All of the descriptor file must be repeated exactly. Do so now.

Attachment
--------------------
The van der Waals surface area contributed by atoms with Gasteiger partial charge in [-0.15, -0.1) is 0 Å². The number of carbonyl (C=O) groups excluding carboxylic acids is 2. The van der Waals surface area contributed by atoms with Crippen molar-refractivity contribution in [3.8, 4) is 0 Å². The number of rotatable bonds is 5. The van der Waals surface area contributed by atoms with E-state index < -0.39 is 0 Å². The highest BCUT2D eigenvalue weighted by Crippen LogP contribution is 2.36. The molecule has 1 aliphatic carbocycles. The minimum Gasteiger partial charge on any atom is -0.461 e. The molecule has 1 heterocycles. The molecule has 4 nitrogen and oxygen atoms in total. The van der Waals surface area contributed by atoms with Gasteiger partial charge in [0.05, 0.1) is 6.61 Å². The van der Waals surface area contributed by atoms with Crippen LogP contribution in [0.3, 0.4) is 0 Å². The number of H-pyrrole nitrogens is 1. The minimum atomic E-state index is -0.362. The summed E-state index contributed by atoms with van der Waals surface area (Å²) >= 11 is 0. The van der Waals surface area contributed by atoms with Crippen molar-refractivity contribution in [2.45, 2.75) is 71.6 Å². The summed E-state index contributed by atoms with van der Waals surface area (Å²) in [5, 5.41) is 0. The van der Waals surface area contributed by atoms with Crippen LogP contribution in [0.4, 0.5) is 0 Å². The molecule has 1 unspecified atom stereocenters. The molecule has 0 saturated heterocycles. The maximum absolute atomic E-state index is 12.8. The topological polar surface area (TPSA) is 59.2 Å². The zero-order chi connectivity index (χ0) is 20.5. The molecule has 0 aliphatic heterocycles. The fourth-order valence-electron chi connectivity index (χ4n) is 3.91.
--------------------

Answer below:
The van der Waals surface area contributed by atoms with Gasteiger partial charge in [-0.15, -0.1) is 0 Å². The number of carbonyl (C=O) groups excluding carboxylic acids is 2. The van der Waals surface area contributed by atoms with Crippen molar-refractivity contribution in [3.8, 4) is 0 Å². The number of rotatable bonds is 5. The van der Waals surface area contributed by atoms with E-state index < -0.39 is 0 Å². The highest BCUT2D eigenvalue weighted by Crippen LogP contribution is 2.36. The molecule has 1 aliphatic carbocycles. The minimum Gasteiger partial charge on any atom is -0.461 e. The molecule has 1 heterocycles. The molecule has 4 nitrogen and oxygen atoms in total. The van der Waals surface area contributed by atoms with Gasteiger partial charge in [0.05, 0.1) is 6.61 Å². The van der Waals surface area contributed by atoms with Crippen LogP contribution in [0.3, 0.4) is 0 Å². The number of H-pyrrole nitrogens is 1. The minimum atomic E-state index is -0.362. The summed E-state index contributed by atoms with van der Waals surface area (Å²) >= 11 is 0. The van der Waals surface area contributed by atoms with Crippen molar-refractivity contribution in [2.45, 2.75) is 71.6 Å². The summed E-state index contributed by atoms with van der Waals surface area (Å²) in [5, 5.41) is 0. The van der Waals surface area contributed by atoms with Crippen LogP contribution in [0.4, 0.5) is 0 Å². The molecule has 1 unspecified atom stereocenters. The molecule has 0 saturated heterocycles. The maximum absolute atomic E-state index is 12.8. The topological polar surface area (TPSA) is 59.2 Å². The zero-order chi connectivity index (χ0) is 20.5. The molecule has 0 aliphatic heterocycles. The fourth-order valence-electron chi connectivity index (χ4n) is 3.91.